23. John Cangialosi; Dave Roberts (November 17, 2020). "Hurricane Iota Advisory Number 15". www.nhc.noaa.gov. Miami, Florida: National Hurricane Center. Retrieved November 17, 2020.
  24. 1 2 Stacy Stewart and Andrew Latto (November 16, 2020). Hurricane Iota Tropical Cyclone Update. www.nhc.noaa.gov (Report). Miami, Florida: National Hurricane Center. Retrieved November 17, 2020.
  25. Emily Shapiro, Max Golembo (November 17, 2020). "Record-breaking Hurricane Iota to bring dangerous flooding to Central America". abcnews.go.com. ABC News. Retrieved November 17, 2020.
  26. 1 2 Stacy R. Stewart (November 17, 2020). "Hurricane Iota Discussion Number 16". www.nhc.noaa.gov. Miami, Florida: National Hurricane Center. Retrieved November 17, 2020.
  27. Eric S. Blake (November 17, 2020). "Tropical Storm Iota Intermediate Advisory Number 17A". www.nhc.noaa.gov. Miami, Florida: National Hurricane Center. Retrieved November 17, 2020.
  28. Stacy R. Stewart (November 18, 2020). "Tropical Depression Iota Discussion Number 20". www.nhc.noaa.gov. Miami, Florida: National Hurricane Center. Retrieved November 19, 2020.
  29. Stacy R. Stewart (November 18, 2020). "Tropical Depression Iota Advisory Number 20...Corrected". www.nhc.noaa.gov. National Hurricane Center. Retrieved November 19, 2020.
  30. Richard Pasch (November 18, 2020). "Remnants of Iota Discussion Number 21". www.nhc.noaa.gov. Miami, Florida: National Hurricane Center. Retrieved November 19, 2020.
  31. "Tropical Storm Iota Advisory Number 5". www.nhc.noaa.gov. Retrieved November 16, 2020.
  32. "Tropical Storm Iota Advisory Number 6". www.nhc.noaa.gov. Retrieved November 16, 2020.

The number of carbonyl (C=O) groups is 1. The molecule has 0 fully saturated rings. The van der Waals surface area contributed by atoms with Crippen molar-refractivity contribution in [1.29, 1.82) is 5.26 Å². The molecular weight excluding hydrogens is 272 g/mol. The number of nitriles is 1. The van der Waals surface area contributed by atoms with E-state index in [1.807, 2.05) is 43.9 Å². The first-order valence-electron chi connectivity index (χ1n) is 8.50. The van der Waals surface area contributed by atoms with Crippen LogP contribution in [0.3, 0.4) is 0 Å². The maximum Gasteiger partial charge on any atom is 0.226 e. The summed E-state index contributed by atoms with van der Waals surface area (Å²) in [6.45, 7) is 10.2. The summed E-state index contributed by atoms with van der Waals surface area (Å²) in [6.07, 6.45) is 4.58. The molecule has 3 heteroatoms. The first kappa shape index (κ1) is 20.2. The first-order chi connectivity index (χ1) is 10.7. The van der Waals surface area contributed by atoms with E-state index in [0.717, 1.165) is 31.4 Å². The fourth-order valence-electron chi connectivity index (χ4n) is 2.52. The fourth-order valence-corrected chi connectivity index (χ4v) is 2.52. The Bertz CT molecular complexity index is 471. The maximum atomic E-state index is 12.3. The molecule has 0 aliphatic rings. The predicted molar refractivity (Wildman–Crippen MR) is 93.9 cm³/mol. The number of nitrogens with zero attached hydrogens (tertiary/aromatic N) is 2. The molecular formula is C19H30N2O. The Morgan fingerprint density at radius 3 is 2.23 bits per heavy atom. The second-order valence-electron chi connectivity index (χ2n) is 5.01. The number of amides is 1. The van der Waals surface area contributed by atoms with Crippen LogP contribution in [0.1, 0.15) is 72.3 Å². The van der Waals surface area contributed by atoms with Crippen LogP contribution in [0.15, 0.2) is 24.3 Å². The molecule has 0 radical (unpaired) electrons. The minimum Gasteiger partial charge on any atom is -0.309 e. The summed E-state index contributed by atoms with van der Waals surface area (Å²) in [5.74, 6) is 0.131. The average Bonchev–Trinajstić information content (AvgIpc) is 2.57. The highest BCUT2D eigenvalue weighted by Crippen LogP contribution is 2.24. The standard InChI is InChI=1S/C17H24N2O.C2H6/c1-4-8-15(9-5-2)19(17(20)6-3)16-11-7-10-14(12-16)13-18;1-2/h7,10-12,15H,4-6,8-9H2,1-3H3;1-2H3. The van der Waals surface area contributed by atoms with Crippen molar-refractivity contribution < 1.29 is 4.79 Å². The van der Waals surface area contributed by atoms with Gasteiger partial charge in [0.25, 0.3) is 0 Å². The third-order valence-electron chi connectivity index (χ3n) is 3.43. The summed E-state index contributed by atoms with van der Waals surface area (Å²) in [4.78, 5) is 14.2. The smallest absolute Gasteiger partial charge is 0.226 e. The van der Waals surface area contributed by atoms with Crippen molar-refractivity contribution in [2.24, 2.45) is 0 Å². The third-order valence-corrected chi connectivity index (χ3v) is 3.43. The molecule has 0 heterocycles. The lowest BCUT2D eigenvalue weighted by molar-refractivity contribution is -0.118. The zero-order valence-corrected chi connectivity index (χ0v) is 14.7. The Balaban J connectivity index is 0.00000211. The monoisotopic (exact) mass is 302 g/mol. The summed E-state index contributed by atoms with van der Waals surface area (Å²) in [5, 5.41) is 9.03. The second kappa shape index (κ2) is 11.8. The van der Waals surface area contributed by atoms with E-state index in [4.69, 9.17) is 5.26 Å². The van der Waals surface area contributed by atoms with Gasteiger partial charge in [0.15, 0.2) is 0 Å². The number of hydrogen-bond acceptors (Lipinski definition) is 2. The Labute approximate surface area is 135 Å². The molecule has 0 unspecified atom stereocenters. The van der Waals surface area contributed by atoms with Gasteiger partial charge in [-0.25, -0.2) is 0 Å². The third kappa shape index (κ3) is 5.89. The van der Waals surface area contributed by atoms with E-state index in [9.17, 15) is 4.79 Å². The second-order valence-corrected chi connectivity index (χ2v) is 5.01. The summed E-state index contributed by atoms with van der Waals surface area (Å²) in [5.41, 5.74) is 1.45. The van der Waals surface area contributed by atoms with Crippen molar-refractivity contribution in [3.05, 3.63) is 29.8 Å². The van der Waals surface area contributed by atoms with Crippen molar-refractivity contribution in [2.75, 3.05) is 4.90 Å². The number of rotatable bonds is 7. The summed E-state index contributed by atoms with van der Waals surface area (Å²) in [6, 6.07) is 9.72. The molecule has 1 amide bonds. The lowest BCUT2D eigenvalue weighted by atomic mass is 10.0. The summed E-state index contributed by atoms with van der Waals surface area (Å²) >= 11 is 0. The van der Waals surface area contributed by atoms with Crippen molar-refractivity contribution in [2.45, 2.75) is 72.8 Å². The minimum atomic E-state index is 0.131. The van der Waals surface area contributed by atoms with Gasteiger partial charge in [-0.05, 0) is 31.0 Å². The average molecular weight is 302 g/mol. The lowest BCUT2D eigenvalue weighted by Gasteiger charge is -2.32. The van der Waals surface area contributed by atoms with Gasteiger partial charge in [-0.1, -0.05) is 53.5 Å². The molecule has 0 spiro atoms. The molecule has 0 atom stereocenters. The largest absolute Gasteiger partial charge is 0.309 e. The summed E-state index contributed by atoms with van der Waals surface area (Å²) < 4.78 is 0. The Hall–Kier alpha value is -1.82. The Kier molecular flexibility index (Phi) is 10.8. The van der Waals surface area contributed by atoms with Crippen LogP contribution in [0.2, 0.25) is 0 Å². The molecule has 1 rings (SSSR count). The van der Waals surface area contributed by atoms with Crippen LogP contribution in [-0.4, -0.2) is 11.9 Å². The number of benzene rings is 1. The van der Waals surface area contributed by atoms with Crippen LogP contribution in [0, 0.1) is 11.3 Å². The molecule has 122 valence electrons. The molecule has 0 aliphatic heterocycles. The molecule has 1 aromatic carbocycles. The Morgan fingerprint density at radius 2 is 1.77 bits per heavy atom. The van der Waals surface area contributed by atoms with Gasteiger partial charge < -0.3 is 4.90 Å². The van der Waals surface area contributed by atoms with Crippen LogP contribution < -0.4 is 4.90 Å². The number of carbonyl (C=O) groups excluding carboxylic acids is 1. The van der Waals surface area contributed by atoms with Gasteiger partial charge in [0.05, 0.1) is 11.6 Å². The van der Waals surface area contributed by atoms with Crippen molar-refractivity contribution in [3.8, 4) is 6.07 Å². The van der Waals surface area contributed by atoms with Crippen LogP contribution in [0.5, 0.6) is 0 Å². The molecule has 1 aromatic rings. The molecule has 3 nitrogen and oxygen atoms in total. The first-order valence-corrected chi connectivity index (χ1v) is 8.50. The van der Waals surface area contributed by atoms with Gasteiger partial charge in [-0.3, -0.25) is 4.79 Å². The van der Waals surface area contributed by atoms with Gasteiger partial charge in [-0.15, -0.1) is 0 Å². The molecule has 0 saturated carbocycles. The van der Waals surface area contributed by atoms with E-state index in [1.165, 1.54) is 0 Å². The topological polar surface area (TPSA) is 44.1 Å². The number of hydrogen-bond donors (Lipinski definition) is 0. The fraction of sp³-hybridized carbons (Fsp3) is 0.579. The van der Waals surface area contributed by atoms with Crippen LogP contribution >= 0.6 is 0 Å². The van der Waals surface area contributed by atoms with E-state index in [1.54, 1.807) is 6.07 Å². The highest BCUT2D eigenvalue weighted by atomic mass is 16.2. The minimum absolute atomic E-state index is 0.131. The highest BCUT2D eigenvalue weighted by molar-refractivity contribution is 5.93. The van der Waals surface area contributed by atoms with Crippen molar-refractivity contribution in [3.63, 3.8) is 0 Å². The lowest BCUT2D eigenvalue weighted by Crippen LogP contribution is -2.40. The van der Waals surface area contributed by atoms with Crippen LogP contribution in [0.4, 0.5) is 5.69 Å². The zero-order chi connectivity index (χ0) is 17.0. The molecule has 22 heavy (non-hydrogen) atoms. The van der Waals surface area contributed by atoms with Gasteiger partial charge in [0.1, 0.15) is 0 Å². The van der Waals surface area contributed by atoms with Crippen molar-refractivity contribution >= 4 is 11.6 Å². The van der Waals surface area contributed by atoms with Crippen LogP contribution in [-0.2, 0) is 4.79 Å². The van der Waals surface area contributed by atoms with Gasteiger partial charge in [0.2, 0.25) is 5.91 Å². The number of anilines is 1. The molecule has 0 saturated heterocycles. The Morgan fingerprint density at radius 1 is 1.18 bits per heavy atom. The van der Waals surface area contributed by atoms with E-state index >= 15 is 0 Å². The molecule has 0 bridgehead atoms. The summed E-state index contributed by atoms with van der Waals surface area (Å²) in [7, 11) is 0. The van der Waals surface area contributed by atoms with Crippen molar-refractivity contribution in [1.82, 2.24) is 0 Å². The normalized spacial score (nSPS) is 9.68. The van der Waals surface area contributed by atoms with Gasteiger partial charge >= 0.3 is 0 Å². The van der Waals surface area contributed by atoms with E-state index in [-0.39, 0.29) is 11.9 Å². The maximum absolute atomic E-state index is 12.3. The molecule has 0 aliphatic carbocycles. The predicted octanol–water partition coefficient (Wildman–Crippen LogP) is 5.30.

33. "Tropical Storm Iota Advisory Number 7". www.nhc.noaa.gov. Retrieved November 16, 2020.
  34. Hurricane Iota lands a new blow onto Central America, Oxfam ready to respond (Report). ReliefWeb. Oxfam. November 17, 2020. Retrieved November 17, 2020.
  35. 1 2 3 4 5 6 7 "Iota: los destrozos y el impacto del huracán convertido en tormenta a su paso por el Caribe y Centroamérica" (in Spanish). BBC News. November 17, 2020. Retrieved November 17, 2020.
  36. 1 2 Goeovanny Shiffman, Leonor Álvarez, and Lésber Quintero (November 17, 2020). "Seis muertos y 63 mil evacuados en Nicaragua por Iota". La Prensa (in Spanish). Retrieved November 17, 2020.CS1 maint: multiple names: authors list (link)
  37. CBS, AP (November 17, 2020). "Hurricane Iota makes landfall over Nicaragua as an "extremely dangerous" Category 4 storm". cbsnews.com. CBS News. Retrieved November 17, 2020.
  38. Anthony Harrup (November 17, 2020). "Hurricane Iota Tears Across Nicaragua". wsj.com. Wall Street Journal. Retrieved November 17, 2020.
  39. Hurricane Eta & Iota Situation Report #2 (Report). ReliefWeb. Project HOPE. November 17, 2020. Retrieved November 17, 2020.
  40. 1 2 3 4 "Dos muertos y un desaparecido, el balance del paso de Iota por Providencia". El País (in Spanish). November 17, 2020. Retrieved November 17, 2020.
  41. 1 2 3 4 5 6 7 "Huracán Iota: devastación en Providencia, daños en Nicaragua y alto riesgo en Honduras y Guatemala" (in Spanish). CNN Español. November 17, 2020. Retrieved November 17, 2020.